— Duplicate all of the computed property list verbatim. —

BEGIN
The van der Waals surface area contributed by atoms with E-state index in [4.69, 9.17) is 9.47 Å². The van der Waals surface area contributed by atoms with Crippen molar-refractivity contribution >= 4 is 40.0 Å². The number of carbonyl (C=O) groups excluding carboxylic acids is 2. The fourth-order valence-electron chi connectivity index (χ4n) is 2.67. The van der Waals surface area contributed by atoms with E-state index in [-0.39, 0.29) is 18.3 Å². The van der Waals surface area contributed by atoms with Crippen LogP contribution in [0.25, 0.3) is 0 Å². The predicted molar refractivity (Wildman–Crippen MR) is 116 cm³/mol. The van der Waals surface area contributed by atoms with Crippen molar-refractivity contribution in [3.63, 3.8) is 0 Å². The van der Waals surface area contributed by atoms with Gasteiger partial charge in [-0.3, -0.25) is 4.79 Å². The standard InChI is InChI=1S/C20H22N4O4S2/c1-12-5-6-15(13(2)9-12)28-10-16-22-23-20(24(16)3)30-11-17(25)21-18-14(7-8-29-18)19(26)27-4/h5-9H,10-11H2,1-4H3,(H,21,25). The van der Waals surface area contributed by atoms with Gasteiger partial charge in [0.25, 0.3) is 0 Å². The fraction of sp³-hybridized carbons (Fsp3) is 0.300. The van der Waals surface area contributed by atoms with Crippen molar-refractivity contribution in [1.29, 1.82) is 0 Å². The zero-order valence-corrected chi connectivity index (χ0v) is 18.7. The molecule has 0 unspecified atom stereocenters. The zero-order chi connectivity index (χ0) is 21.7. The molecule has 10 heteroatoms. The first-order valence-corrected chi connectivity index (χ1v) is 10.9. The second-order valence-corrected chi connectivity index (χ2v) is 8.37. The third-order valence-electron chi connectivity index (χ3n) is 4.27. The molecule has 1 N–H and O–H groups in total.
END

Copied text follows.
The van der Waals surface area contributed by atoms with E-state index in [4.69, 9.17) is 9.47 Å². The van der Waals surface area contributed by atoms with Crippen molar-refractivity contribution >= 4 is 40.0 Å². The number of carbonyl (C=O) groups excluding carboxylic acids is 2. The fourth-order valence-electron chi connectivity index (χ4n) is 2.67. The van der Waals surface area contributed by atoms with E-state index in [-0.39, 0.29) is 18.3 Å². The van der Waals surface area contributed by atoms with Crippen LogP contribution in [0.25, 0.3) is 0 Å². The predicted molar refractivity (Wildman–Crippen MR) is 116 cm³/mol. The van der Waals surface area contributed by atoms with Crippen molar-refractivity contribution in [3.63, 3.8) is 0 Å². The van der Waals surface area contributed by atoms with Gasteiger partial charge in [-0.3, -0.25) is 4.79 Å². The standard InChI is InChI=1S/C20H22N4O4S2/c1-12-5-6-15(13(2)9-12)28-10-16-22-23-20(24(16)3)30-11-17(25)21-18-14(7-8-29-18)19(26)27-4/h5-9H,10-11H2,1-4H3,(H,21,25). The van der Waals surface area contributed by atoms with Gasteiger partial charge in [0.25, 0.3) is 0 Å². The fraction of sp³-hybridized carbons (Fsp3) is 0.300. The van der Waals surface area contributed by atoms with Crippen molar-refractivity contribution in [1.29, 1.82) is 0 Å². The zero-order valence-corrected chi connectivity index (χ0v) is 18.7. The molecule has 0 unspecified atom stereocenters. The zero-order chi connectivity index (χ0) is 21.7. The molecule has 10 heteroatoms. The first-order valence-corrected chi connectivity index (χ1v) is 10.9. The second-order valence-corrected chi connectivity index (χ2v) is 8.37. The third-order valence-electron chi connectivity index (χ3n) is 4.27. The molecule has 1 N–H and O–H groups in total.